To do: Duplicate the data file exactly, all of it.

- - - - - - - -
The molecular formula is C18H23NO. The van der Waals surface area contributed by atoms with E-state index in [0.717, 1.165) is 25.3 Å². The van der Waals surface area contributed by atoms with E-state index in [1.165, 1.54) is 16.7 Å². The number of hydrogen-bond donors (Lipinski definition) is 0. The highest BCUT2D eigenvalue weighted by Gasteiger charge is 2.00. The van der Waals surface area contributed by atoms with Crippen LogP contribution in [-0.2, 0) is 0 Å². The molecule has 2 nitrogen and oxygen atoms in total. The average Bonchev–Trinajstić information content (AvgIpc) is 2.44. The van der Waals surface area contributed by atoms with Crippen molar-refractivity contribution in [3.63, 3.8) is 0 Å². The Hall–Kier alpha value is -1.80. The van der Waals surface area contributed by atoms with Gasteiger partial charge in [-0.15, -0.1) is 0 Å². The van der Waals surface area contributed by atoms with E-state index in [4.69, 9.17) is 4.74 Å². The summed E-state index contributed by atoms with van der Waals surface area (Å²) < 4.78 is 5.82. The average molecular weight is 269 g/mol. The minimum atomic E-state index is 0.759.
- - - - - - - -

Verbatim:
The molecular formula is C18H23NO. The van der Waals surface area contributed by atoms with E-state index in [0.717, 1.165) is 25.3 Å². The van der Waals surface area contributed by atoms with E-state index in [1.165, 1.54) is 16.7 Å². The number of hydrogen-bond donors (Lipinski definition) is 0. The highest BCUT2D eigenvalue weighted by Gasteiger charge is 2.00. The van der Waals surface area contributed by atoms with Crippen LogP contribution in [-0.2, 0) is 0 Å². The molecule has 2 nitrogen and oxygen atoms in total. The average Bonchev–Trinajstić information content (AvgIpc) is 2.44. The van der Waals surface area contributed by atoms with Crippen molar-refractivity contribution in [3.63, 3.8) is 0 Å². The Hall–Kier alpha value is -1.80. The van der Waals surface area contributed by atoms with Gasteiger partial charge in [-0.15, -0.1) is 0 Å². The van der Waals surface area contributed by atoms with E-state index in [4.69, 9.17) is 4.74 Å². The summed E-state index contributed by atoms with van der Waals surface area (Å²) < 4.78 is 5.82. The average molecular weight is 269 g/mol. The minimum atomic E-state index is 0.759.